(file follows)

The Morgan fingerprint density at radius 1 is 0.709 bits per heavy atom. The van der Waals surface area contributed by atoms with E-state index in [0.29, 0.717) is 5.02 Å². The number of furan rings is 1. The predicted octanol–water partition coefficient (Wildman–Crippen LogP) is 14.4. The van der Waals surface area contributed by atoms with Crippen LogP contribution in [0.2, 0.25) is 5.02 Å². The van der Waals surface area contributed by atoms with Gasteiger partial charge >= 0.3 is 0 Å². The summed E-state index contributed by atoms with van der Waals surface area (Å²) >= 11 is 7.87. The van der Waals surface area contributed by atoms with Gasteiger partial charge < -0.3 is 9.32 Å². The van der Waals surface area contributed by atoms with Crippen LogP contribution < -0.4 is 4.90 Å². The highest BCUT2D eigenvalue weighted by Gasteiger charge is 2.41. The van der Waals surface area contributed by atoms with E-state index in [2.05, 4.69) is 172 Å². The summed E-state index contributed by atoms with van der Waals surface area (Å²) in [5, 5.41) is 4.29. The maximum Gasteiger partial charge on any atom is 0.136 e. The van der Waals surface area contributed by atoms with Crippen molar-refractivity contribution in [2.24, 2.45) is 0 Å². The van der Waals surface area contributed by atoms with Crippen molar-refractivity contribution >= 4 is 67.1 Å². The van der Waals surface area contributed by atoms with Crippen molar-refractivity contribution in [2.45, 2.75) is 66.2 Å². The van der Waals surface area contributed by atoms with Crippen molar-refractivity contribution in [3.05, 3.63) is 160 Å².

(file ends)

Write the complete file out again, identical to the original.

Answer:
The Morgan fingerprint density at radius 1 is 0.709 bits per heavy atom. The van der Waals surface area contributed by atoms with E-state index in [0.29, 0.717) is 5.02 Å². The number of furan rings is 1. The predicted octanol–water partition coefficient (Wildman–Crippen LogP) is 14.4. The van der Waals surface area contributed by atoms with Crippen LogP contribution in [0.2, 0.25) is 5.02 Å². The van der Waals surface area contributed by atoms with Gasteiger partial charge >= 0.3 is 0 Å². The summed E-state index contributed by atoms with van der Waals surface area (Å²) >= 11 is 7.87. The van der Waals surface area contributed by atoms with Gasteiger partial charge < -0.3 is 9.32 Å². The van der Waals surface area contributed by atoms with Crippen LogP contribution < -0.4 is 4.90 Å². The highest BCUT2D eigenvalue weighted by Gasteiger charge is 2.41. The van der Waals surface area contributed by atoms with E-state index in [2.05, 4.69) is 172 Å². The summed E-state index contributed by atoms with van der Waals surface area (Å²) in [5, 5.41) is 4.29. The maximum Gasteiger partial charge on any atom is 0.136 e. The van der Waals surface area contributed by atoms with Crippen molar-refractivity contribution in [2.24, 2.45) is 0 Å². The van der Waals surface area contributed by atoms with Crippen molar-refractivity contribution >= 4 is 67.1 Å². The van der Waals surface area contributed by atoms with Crippen molar-refractivity contribution in [2.45, 2.75) is 66.2 Å². The van der Waals surface area contributed by atoms with Crippen molar-refractivity contribution in [3.05, 3.63) is 160 Å².